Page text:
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Senior Fellowship 2020
Annie Bourneuf’s The Angelus Novus and Its Interleaf takes its starting point in the American artist R. H. Quaytman’s surprising discovery in 2015 that Paul Klee’s Angelus Novus (1920) —best known for its role in the writings of Walter Benjamin, its first owner—conceals an engraved portrait of Martin Luther, mostly, but not entirely, hidden behind Klee’s oil-transfer drawing of a huge-headed, bird-footed, snaggle-toothed angel.
In her close examination of Klee’s small icon of European modernism, and of pictures and texts circulating around it, Bourneuf shows how Klee’s picture can be understood as a superimposition of images in artistic and religious conflict, which inspired Benjamin to figure the kind of exchange among religions that planned for his abortive journal project of 1921-22, titled Angelus Novus after the picture. Bourneuf’s combination of assiduous archival research and reexamination of objects and sources, including the network of little magazines around the failed Angelus Novus journal project, allows her to trace a dense tangle of contentious conversations among works of art, and writings about them, that took place in the aftermath of the First World War. In doing so, she sheds new light on the ways that romantic anticapitalist circles imagined possible new relations between art, politics, and religions (primarily, but not exclusively, Judaism, Protestantism, and Catholicism).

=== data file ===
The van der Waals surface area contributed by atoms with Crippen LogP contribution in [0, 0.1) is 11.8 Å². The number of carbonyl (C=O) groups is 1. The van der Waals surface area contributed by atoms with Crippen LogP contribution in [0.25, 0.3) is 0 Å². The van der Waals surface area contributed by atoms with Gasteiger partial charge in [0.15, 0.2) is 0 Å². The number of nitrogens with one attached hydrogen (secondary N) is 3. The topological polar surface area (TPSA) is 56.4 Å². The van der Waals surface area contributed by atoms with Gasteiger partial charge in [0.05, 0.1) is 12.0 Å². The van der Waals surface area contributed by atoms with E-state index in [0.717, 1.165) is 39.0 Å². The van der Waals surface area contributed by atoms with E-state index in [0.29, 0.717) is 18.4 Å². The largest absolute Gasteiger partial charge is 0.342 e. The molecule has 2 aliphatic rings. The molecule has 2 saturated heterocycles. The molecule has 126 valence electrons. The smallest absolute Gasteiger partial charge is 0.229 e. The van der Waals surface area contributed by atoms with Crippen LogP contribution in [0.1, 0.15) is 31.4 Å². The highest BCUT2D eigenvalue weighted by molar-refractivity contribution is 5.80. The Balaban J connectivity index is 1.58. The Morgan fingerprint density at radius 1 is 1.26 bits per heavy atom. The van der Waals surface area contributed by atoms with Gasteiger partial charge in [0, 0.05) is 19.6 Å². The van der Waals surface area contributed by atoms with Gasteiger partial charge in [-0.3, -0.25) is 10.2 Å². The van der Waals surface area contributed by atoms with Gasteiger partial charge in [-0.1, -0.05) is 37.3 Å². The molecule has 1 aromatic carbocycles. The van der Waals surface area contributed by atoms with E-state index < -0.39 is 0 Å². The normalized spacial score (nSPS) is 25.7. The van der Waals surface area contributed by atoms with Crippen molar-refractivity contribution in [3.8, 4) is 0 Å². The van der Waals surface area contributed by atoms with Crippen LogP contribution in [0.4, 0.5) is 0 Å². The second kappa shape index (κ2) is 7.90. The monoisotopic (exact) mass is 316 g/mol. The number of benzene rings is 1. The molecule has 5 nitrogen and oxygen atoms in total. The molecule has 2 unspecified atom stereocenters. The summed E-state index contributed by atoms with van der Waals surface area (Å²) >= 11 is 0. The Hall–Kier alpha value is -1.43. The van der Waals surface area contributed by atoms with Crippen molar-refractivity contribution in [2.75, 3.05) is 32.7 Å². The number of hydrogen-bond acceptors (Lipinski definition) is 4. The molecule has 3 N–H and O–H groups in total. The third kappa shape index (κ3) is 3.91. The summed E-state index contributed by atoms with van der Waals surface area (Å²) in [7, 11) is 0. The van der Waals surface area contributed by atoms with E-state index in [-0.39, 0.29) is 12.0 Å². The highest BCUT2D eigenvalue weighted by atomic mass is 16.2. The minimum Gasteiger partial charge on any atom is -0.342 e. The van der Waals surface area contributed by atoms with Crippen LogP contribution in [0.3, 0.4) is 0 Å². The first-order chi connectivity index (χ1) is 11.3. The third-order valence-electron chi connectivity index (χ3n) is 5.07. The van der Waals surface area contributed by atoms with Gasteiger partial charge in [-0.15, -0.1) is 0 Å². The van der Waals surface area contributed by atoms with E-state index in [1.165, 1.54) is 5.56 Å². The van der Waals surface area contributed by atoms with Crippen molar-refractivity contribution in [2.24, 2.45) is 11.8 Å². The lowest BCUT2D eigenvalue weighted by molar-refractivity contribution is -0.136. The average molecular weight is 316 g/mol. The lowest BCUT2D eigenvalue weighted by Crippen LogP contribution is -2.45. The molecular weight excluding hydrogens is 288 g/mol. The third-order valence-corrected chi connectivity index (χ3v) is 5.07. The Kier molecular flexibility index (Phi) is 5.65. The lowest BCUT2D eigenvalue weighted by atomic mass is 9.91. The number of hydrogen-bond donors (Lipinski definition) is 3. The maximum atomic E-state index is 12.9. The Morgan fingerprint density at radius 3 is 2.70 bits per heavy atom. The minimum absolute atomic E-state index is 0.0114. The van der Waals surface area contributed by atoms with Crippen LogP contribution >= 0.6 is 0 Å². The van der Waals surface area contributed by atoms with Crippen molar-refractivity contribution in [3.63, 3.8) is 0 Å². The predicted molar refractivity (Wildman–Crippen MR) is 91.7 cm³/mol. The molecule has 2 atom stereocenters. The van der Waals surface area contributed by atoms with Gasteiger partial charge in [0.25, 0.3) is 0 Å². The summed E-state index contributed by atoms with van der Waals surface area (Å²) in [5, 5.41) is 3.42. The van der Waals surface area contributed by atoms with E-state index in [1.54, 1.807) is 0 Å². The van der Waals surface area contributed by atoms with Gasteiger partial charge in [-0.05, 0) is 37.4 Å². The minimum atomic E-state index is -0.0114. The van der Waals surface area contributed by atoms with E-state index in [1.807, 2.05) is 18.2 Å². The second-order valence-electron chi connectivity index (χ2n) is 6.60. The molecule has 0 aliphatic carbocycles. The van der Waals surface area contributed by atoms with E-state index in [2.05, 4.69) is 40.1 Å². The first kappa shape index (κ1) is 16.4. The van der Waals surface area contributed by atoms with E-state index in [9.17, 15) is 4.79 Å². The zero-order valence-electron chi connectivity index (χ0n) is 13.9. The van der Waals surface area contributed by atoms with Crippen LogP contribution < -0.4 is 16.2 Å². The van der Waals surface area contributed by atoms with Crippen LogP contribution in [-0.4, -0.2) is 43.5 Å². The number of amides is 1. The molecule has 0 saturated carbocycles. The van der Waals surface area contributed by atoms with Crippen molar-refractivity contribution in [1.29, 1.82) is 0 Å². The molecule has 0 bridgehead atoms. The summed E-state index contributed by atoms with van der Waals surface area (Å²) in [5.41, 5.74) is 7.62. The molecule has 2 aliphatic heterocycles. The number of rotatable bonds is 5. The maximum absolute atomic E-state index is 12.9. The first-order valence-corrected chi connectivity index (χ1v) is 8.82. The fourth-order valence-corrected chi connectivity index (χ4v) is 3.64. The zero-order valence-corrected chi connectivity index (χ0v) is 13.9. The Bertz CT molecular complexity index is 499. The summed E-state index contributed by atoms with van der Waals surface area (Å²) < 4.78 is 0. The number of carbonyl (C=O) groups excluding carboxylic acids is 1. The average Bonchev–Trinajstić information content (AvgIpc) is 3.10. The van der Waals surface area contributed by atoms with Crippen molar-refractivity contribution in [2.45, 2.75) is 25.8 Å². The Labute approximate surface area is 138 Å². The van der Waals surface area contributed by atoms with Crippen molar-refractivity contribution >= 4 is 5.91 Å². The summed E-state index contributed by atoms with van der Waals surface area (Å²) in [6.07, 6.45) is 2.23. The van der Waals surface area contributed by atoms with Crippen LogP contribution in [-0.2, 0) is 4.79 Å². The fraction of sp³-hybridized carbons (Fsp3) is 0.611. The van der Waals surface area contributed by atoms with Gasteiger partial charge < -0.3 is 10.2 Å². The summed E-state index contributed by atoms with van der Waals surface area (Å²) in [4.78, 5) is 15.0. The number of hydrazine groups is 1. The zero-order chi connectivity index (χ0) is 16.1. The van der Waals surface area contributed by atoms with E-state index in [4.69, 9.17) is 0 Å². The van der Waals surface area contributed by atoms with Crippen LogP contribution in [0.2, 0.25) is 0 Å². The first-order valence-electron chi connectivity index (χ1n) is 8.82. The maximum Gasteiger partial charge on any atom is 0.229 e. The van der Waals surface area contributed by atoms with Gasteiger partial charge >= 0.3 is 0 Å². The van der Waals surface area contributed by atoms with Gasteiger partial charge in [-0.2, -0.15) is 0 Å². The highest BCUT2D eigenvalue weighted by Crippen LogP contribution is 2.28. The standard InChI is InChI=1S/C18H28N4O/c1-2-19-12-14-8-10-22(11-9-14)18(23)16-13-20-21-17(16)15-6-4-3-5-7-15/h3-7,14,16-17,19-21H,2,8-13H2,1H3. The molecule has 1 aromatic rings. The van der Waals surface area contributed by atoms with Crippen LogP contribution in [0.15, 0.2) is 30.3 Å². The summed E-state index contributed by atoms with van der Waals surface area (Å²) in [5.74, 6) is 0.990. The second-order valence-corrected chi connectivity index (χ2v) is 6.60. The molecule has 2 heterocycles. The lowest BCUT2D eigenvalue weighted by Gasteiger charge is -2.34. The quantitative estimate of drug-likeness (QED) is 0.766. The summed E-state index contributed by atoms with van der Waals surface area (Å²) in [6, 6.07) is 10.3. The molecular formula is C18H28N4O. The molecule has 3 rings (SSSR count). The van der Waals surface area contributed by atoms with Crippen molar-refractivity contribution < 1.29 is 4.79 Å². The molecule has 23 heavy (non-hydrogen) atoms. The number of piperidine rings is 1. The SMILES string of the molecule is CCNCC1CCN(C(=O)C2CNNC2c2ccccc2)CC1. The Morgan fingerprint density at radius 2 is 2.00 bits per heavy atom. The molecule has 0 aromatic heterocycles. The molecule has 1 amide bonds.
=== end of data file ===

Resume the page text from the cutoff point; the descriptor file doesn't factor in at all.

Annie Bourneuf is an associate professor in the Department of Art History, Theory, and Criticism at the School of the Art Institute of Chicago. Her book Paul Klee: The Visible and the Legible (Chicago: University of Chicago Press, 2015) was awarded the 2016 Robert Motherwell Book Award.